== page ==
6. Carbon emissions associated with huge energy use.

With only one larger desalination plant operating anywhere in the world, the scale of desalination proposed would prevent as many as 900,000 tonnes of existing emissions being avoided every year. The surplus energy from wind and hydro projects, that would still be available if cheaper water supply options had been chosen, will not be available to actually reduce existing emissions.

There has been little, if any, critical analysis of the desalination project promoting and complying with the principles of ecological sustainable development, which includes the precautionary principle.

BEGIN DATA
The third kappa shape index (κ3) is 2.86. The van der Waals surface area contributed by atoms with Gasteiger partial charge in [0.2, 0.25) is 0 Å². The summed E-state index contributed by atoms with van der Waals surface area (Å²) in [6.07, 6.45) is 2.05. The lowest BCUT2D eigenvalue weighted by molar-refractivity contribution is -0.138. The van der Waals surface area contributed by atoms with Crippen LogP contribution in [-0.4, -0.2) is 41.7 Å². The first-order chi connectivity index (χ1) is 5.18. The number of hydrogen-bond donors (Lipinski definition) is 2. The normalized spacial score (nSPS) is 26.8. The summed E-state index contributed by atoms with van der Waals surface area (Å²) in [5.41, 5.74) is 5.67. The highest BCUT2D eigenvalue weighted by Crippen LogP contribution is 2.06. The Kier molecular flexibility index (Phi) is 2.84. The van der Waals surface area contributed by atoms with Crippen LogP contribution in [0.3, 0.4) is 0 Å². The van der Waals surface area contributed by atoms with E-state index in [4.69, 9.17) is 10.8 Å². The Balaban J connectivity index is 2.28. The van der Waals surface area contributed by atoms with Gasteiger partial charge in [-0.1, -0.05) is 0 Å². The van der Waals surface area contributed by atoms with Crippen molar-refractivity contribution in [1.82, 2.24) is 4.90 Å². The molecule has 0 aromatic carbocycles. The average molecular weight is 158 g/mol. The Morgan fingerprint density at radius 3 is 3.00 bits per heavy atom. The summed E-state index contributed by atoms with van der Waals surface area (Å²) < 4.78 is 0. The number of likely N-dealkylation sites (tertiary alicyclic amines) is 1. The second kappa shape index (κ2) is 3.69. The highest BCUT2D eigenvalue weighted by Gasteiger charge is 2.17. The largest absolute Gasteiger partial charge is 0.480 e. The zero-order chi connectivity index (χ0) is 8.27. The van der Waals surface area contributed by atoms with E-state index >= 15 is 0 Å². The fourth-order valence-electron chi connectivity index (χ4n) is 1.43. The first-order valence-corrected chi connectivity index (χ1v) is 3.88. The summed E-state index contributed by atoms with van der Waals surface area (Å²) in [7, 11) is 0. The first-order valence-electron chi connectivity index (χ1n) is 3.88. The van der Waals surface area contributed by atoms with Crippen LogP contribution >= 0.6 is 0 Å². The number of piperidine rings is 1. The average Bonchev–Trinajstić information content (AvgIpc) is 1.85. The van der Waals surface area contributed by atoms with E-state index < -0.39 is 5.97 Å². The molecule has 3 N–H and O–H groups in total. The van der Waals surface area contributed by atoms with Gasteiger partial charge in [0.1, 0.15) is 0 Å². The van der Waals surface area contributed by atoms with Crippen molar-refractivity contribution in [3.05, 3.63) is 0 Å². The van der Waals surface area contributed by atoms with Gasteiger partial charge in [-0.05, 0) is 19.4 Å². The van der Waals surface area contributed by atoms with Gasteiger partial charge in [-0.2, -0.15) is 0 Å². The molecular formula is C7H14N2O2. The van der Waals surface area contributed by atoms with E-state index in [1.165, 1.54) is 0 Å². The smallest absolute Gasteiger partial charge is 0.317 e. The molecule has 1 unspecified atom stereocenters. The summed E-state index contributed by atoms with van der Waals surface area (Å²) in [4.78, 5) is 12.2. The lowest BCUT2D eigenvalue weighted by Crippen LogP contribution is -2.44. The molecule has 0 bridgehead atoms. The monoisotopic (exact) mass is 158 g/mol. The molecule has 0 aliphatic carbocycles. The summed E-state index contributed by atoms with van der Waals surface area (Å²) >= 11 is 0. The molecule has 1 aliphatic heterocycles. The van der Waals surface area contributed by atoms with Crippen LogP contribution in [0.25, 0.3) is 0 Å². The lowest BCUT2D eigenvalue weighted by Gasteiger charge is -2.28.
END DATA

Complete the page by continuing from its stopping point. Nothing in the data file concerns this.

Westpac claim to have a set of corporate environmental principles, promoted in television advertisements, to guide their investment strategies. I find it difficult to see how they can be reconciled with investing in the Wonthaggi desalination plant.

I appreciate that Westpac would be undertaking due diligence on this proposed investment and that it may find this investment not consistent with its stated corporate responsibilities and obligations toward the environment.

I urge the bank to investigate the many threats to the environment caused by the construction and operation of the desalination plant in Wonthaggi. To quote your own slogan’s about doing the right thing.

Yours faithfully,


Click here to see Westpac’s statements on Water and Climate Change